Those of you that have been following the ongoing Brammo
racing feature here on MotoUSA know that the opening round of the TTXGP Series
was more a race against the clock than a proper on-track battle. Prior to the race several of the other big electric superbike teams had made some rather large claims. When it came time to line up and race,
Steve Atlas puts the Brammo Empulse R race bike through its paces at Thunderhill Raceway. Thunderhill is one of our favorite race tracks. Much like Laguna Seca, T-Hill features a course cut into the natural terrain. The Brammo Empulse gets along well at this long, fast track.
however, grids were sparse and excuses hastily emailed to websites and magazines around the industry.
It was the true mano-y-mano, head-to-head racing that Brammo set out after in its racing endeavors. Competition drives the world we live in. From Wall Street stock trading to the Olympic games, in order to achieve new levels of progress, we must push ourselves, mind and body, to lengths not previous thought humanly possible. It drives technology to new heights and provides the ultimate platform from which to develop new products. This is exactly why Brammo set out on this on-going project in the first place; to pit themselves against other leaders in the electric motorcycle genre to speed up future development for its growing line of EV street bikes. The Empulse RR
that we are racing is the basic platform from which several up-coming street versions will possibly be released.
In a sense we had the competition of the stopwatch to pit ourselves against at Infineon, racing the clock in the attempt to lower last year’s lap record set by Shawn Higbee on a Zero-powered machine (a big competitor of Brammo). Dispatching his quickest time by nearly two full seconds, with six of the nine laps in Race Two under the previous record, round one was was chalked up as a ‘mission accomplished’ on all fronts.
Yet it still left some to be desired; that sweet taste of on-track competition, the feeling of winning a truly hard-fought, high-speed game of chess. This is why, with solid confirmation that most of the other big teams would be at Laguna Seca, a full-force effort from Brammo was then focused on Round Two, set to be run alongside the MotoGP boys, July 22-24.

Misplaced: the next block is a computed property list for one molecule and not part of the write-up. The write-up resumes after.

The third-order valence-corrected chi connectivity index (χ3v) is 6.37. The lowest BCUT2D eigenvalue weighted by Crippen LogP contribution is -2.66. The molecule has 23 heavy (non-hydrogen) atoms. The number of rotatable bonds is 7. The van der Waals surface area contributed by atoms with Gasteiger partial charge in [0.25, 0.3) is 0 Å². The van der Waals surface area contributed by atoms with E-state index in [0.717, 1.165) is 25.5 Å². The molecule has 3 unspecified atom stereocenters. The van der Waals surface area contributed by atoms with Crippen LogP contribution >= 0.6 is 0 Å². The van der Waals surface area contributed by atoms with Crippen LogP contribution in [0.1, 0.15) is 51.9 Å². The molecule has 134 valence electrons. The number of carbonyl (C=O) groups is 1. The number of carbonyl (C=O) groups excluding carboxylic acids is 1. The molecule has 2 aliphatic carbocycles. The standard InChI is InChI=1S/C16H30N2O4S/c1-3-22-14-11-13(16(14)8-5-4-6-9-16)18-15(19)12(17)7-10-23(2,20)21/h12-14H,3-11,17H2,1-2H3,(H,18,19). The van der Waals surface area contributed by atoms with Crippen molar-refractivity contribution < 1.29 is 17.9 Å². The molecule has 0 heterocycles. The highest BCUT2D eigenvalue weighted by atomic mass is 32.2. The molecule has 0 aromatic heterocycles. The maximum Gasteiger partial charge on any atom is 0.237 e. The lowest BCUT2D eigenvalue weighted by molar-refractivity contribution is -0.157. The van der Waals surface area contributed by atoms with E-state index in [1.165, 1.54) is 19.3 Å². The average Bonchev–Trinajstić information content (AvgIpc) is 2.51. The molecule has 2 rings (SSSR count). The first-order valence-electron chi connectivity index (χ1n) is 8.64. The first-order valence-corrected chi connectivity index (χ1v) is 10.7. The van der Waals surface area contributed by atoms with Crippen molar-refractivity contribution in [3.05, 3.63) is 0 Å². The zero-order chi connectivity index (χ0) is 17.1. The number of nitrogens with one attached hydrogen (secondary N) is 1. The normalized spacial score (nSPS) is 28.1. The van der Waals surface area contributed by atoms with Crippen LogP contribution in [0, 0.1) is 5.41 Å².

Once the decision to proceed came down from the big boss man following the opening round, (which took all of 15 minutes), Brammo’s project leader Brian Wismann and crew set in motion a tentative testing plan to further prepare. First was a day at Thunderhill, set up to test several new possible performance upgrades, while a second outing at Laguna Seca for an event called ‘ReFuel’ would provide a place to finalize track-specific settings and suspension leading up to the race.
Atlas and the Brammo Empulse is tracked through the Corkscrew by Mission Motorsports rider Steve Rapp.
And while this sounded like more than enough to get what we needed to go into Round Two with a solid base setting, words like ‘sounded’ and ‘hopefully’ rarely equate to more confidence inspiring ones like ‘complete’ and ‘finalized,’ especially in motor racing. Unsurprisingly, this wasn't exactly the case for us.
The opening test at Thunderhill provided a good baseline for future testing at the Northern California track and helped to get a new shock dialed in, but some software issues popped up toward the end. The details of which, well, aren’t something I can divulge in a public forum at this point with the race still to come. We still had a minor issue, which could potentially become a major one, leading into the ReFuel event at Laguna Seca. Back to the dyno the guys went, logging countless more hours -- when I say these guys at Brammo are one devoted and tireless group, I’m not kidding. These guys are as good as any team I’ve ever had the pleasure of working with, as well as being more dedicated and harder working than the lot.